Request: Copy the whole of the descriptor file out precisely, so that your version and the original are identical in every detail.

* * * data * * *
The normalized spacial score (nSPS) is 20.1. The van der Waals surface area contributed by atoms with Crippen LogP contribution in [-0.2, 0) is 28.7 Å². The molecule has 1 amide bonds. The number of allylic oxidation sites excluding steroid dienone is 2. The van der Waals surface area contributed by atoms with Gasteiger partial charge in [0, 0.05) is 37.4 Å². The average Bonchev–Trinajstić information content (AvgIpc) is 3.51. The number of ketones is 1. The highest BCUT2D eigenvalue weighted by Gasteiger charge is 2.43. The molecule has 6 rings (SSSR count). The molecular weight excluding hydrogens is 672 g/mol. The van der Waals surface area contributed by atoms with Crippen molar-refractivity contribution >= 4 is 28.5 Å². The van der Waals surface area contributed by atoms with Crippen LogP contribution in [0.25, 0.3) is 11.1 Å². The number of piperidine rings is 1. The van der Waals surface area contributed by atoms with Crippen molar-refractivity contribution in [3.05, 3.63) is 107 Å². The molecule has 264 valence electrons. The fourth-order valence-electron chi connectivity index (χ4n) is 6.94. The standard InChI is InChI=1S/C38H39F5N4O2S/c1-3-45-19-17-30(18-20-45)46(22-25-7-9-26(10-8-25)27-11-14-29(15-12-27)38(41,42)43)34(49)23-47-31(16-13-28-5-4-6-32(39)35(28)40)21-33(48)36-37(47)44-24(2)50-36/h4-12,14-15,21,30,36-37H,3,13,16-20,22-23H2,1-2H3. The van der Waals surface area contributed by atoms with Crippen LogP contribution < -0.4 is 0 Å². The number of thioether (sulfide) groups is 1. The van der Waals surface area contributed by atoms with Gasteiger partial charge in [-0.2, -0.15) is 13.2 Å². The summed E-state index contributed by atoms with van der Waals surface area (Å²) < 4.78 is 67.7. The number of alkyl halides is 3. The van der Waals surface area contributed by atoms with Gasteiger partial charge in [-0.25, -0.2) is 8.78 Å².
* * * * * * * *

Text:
The normalized spacial score (nSPS) is 20.1. The van der Waals surface area contributed by atoms with Crippen LogP contribution in [-0.2, 0) is 28.7 Å². The molecule has 1 amide bonds. The number of allylic oxidation sites excluding steroid dienone is 2. The van der Waals surface area contributed by atoms with Gasteiger partial charge in [0, 0.05) is 37.4 Å². The average Bonchev–Trinajstić information content (AvgIpc) is 3.51. The number of ketones is 1. The highest BCUT2D eigenvalue weighted by Gasteiger charge is 2.43. The molecule has 6 rings (SSSR count). The molecular weight excluding hydrogens is 672 g/mol. The van der Waals surface area contributed by atoms with Crippen molar-refractivity contribution >= 4 is 28.5 Å². The van der Waals surface area contributed by atoms with Crippen LogP contribution in [0.25, 0.3) is 11.1 Å². The number of piperidine rings is 1. The van der Waals surface area contributed by atoms with Crippen molar-refractivity contribution in [3.05, 3.63) is 107 Å². The molecule has 264 valence electrons. The fourth-order valence-electron chi connectivity index (χ4n) is 6.94. The standard InChI is InChI=1S/C38H39F5N4O2S/c1-3-45-19-17-30(18-20-45)46(22-25-7-9-26(10-8-25)27-11-14-29(15-12-27)38(41,42)43)34(49)23-47-31(16-13-28-5-4-6-32(39)35(28)40)21-33(48)36-37(47)44-24(2)50-36/h4-12,14-15,21,30,36-37H,3,13,16-20,22-23H2,1-2H3. The van der Waals surface area contributed by atoms with Crippen LogP contribution < -0.4 is 0 Å². The number of thioether (sulfide) groups is 1. The van der Waals surface area contributed by atoms with Gasteiger partial charge in [-0.2, -0.15) is 13.2 Å². The summed E-state index contributed by atoms with van der Waals surface area (Å²) < 4.78 is 67.7. The number of alkyl halides is 3. The van der Waals surface area contributed by atoms with Gasteiger partial charge in [-0.25, -0.2) is 8.78 Å².